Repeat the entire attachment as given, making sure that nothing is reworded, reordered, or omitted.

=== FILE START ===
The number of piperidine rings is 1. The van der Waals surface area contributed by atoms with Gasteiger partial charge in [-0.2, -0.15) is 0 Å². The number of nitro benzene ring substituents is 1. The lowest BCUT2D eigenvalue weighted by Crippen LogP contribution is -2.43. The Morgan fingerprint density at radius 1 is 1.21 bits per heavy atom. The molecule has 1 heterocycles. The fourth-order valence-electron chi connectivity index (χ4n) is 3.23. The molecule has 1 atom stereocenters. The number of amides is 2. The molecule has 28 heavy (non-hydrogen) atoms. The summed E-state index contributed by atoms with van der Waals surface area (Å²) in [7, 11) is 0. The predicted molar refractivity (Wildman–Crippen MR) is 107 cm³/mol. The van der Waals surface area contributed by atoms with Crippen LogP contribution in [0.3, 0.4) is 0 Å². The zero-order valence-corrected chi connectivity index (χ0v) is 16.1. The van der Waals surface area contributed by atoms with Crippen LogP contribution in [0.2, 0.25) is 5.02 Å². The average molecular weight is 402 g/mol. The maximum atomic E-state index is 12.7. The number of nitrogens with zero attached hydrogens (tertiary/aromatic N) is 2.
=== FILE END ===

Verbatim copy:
The number of piperidine rings is 1. The van der Waals surface area contributed by atoms with Gasteiger partial charge in [-0.2, -0.15) is 0 Å². The number of nitro benzene ring substituents is 1. The lowest BCUT2D eigenvalue weighted by Crippen LogP contribution is -2.43. The Morgan fingerprint density at radius 1 is 1.21 bits per heavy atom. The molecule has 1 heterocycles. The fourth-order valence-electron chi connectivity index (χ4n) is 3.23. The molecule has 1 atom stereocenters. The number of amides is 2. The molecule has 28 heavy (non-hydrogen) atoms. The summed E-state index contributed by atoms with van der Waals surface area (Å²) in [7, 11) is 0. The predicted molar refractivity (Wildman–Crippen MR) is 107 cm³/mol. The van der Waals surface area contributed by atoms with Crippen LogP contribution in [0.3, 0.4) is 0 Å². The zero-order valence-corrected chi connectivity index (χ0v) is 16.1. The van der Waals surface area contributed by atoms with Crippen LogP contribution in [0.2, 0.25) is 5.02 Å². The average molecular weight is 402 g/mol. The maximum atomic E-state index is 12.7. The number of nitrogens with zero attached hydrogens (tertiary/aromatic N) is 2.